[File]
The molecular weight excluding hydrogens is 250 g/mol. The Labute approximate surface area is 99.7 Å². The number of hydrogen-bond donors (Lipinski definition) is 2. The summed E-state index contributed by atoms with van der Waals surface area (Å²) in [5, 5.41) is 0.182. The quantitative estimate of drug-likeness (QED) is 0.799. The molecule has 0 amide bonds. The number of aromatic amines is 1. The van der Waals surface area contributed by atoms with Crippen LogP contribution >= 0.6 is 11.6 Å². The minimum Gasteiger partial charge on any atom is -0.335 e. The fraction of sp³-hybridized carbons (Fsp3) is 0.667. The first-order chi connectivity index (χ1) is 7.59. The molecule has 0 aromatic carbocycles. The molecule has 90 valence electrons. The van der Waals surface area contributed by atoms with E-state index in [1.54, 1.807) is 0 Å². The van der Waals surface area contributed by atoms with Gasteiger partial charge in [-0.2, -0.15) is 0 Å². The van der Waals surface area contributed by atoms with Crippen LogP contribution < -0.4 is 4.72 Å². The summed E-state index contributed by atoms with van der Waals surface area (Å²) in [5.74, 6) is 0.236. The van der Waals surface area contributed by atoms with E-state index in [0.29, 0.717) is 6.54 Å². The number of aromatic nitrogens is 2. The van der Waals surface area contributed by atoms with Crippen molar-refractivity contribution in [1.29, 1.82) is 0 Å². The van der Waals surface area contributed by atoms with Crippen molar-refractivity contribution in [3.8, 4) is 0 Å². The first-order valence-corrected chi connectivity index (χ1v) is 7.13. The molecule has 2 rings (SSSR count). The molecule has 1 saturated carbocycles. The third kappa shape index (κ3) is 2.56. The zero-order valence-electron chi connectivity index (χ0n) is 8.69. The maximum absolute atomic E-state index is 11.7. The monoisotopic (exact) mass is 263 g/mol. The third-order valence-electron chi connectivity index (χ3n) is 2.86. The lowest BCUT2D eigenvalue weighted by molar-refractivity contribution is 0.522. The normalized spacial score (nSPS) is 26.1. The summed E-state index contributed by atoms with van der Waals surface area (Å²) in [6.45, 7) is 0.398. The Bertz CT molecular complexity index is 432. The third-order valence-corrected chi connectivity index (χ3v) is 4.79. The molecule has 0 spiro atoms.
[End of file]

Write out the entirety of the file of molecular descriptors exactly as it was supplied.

The molecular weight excluding hydrogens is 250 g/mol. The Labute approximate surface area is 99.7 Å². The number of hydrogen-bond donors (Lipinski definition) is 2. The summed E-state index contributed by atoms with van der Waals surface area (Å²) in [5, 5.41) is 0.182. The quantitative estimate of drug-likeness (QED) is 0.799. The molecule has 0 amide bonds. The number of aromatic amines is 1. The van der Waals surface area contributed by atoms with Crippen LogP contribution >= 0.6 is 11.6 Å². The minimum Gasteiger partial charge on any atom is -0.335 e. The fraction of sp³-hybridized carbons (Fsp3) is 0.667. The first-order chi connectivity index (χ1) is 7.59. The molecule has 0 aromatic carbocycles. The molecule has 90 valence electrons. The van der Waals surface area contributed by atoms with E-state index in [1.54, 1.807) is 0 Å². The van der Waals surface area contributed by atoms with Gasteiger partial charge in [-0.2, -0.15) is 0 Å². The van der Waals surface area contributed by atoms with Crippen LogP contribution < -0.4 is 4.72 Å². The summed E-state index contributed by atoms with van der Waals surface area (Å²) in [5.74, 6) is 0.236. The van der Waals surface area contributed by atoms with E-state index in [0.29, 0.717) is 6.54 Å². The number of aromatic nitrogens is 2. The van der Waals surface area contributed by atoms with Crippen molar-refractivity contribution in [1.29, 1.82) is 0 Å². The van der Waals surface area contributed by atoms with Crippen molar-refractivity contribution in [3.8, 4) is 0 Å². The first-order valence-corrected chi connectivity index (χ1v) is 7.13. The molecule has 2 rings (SSSR count). The molecule has 1 saturated carbocycles. The third kappa shape index (κ3) is 2.56. The zero-order valence-electron chi connectivity index (χ0n) is 8.69. The maximum absolute atomic E-state index is 11.7. The monoisotopic (exact) mass is 263 g/mol. The third-order valence-electron chi connectivity index (χ3n) is 2.86. The lowest BCUT2D eigenvalue weighted by molar-refractivity contribution is 0.522. The normalized spacial score (nSPS) is 26.1. The summed E-state index contributed by atoms with van der Waals surface area (Å²) in [6.45, 7) is 0.398. The Bertz CT molecular complexity index is 432. The third-order valence-corrected chi connectivity index (χ3v) is 4.79. The molecule has 0 spiro atoms.